Today’s Wonder of the Day was inspired by gabriel. gabriel Wonders, “what is a cat scan” Thanks for WONDERing with us, gabriel!

Have you or a friend or family member ever had a CAT scan? The first time you heard that term, you might have been curious. It’s only natural to WONDER why a doctor would use a cat to diagnose what’s wrong with you if you’re sick!

You may be relieved to find out that no actual cats are involved in a CAT scan. “CAT” actually stands for “Computed Axial Tomography.”

Some doctors may call these scans “Computed Tomography” or CT scans. Either way, it’s a mouthful to say. We’re sure you can understand why it’s easier to call them CAT or CT scans!

CAT or CT scans are advanced versions of X-rays. Regular X-rays can provide doctors with a two-dimensional view of a bone or other part of the body. CAT scans give doctors a much more detailedthree-dimensional view of what’s going on inside your body.

Why do doctors use CAT scans? They can help doctors figure out what is going on inside a person’s body when they’re sick. There are other uses for CAT scans, though. Some industries use CAT scans to see inside objects without destroying them. For example, archeologists have used CAT scans to see inside of mummies!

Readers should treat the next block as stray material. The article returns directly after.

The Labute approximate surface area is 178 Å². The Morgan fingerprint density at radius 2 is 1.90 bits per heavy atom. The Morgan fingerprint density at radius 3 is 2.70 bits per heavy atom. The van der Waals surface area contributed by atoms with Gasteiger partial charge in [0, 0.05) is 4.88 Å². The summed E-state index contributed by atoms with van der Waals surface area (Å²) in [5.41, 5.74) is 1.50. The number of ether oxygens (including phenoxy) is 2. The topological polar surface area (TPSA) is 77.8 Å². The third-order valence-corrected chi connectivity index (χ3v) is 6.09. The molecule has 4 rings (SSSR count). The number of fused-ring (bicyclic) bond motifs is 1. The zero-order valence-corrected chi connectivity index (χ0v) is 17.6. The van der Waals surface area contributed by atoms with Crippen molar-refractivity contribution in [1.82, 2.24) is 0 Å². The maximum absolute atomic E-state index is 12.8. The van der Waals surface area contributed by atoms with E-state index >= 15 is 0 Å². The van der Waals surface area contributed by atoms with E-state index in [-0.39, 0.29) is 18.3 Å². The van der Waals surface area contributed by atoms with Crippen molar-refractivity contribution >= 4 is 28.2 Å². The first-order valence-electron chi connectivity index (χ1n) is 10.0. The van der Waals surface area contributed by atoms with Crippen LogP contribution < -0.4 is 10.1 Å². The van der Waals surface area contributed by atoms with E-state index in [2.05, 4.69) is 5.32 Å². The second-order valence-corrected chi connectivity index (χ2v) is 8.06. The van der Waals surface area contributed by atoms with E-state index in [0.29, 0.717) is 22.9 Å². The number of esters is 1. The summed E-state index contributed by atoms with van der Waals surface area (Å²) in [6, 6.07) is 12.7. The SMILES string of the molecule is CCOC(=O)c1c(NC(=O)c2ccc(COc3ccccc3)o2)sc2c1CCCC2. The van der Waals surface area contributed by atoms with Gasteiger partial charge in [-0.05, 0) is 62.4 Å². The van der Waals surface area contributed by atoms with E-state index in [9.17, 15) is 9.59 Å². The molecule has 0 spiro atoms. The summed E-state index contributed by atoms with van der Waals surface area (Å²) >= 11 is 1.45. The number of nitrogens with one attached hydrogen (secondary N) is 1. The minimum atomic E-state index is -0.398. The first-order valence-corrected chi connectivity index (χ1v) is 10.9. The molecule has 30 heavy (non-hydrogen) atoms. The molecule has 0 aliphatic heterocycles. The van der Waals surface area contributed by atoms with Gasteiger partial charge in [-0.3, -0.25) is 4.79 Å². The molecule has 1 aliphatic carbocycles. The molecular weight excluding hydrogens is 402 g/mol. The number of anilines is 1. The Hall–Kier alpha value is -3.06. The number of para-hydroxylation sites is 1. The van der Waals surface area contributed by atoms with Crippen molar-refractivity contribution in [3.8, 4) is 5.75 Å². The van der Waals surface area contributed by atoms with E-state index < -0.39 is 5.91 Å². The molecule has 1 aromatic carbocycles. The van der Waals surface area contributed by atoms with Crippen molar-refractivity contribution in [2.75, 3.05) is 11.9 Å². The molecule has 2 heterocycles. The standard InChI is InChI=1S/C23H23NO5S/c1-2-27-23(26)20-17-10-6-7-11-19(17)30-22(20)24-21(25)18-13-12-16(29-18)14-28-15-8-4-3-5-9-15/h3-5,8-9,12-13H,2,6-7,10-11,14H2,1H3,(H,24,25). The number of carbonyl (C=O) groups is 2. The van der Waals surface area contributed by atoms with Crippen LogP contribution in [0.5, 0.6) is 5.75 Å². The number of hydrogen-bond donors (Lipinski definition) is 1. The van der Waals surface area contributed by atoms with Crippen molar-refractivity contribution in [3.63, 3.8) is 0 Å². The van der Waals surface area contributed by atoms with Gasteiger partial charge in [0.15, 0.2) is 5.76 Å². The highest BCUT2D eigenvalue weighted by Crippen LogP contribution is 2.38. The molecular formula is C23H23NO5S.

Have you ever seen a CAT scan machine? If so, you know it looks a bit like a big donut. To scan your body, a doctor will have you lay flat on a table that then passes through the ring of the donut. This doesn’t hurt a bit. Still, it can be a bit nerve-wracking if you don’t know what to expect.

As your body passes through the ring of the CAT scan machine, the machine takes many pictures with X-rays from hundreds of different angles. These images are then pasted together with a powerful computer. This gives doctors a unique three-dimensional picture of the inside of your body.

These images can help doctors diagnose all sorts of problems, including head injuries and cancer. CAT scans are an important tool that doctors all over the world use millions of times each year. Many people are very thankful for this piece of medical technology!

Standards: CCRA.L.3, CCRA.L.6, CCRA.R.1, CCRA.R.2, CCRA.R.4, CCRA.R.10, CCRA.SL.1, CCRA.W.3, CCRA.W.4, CCRA.W.10, CCRA.L.1, CCRA.L.2, CCRA.W.7

Wonder What's Next?

What’s black and white and rolls all over in the grass? We’re not talking about a happy Dalmatian. Find out tomorrow in Wonderopolis!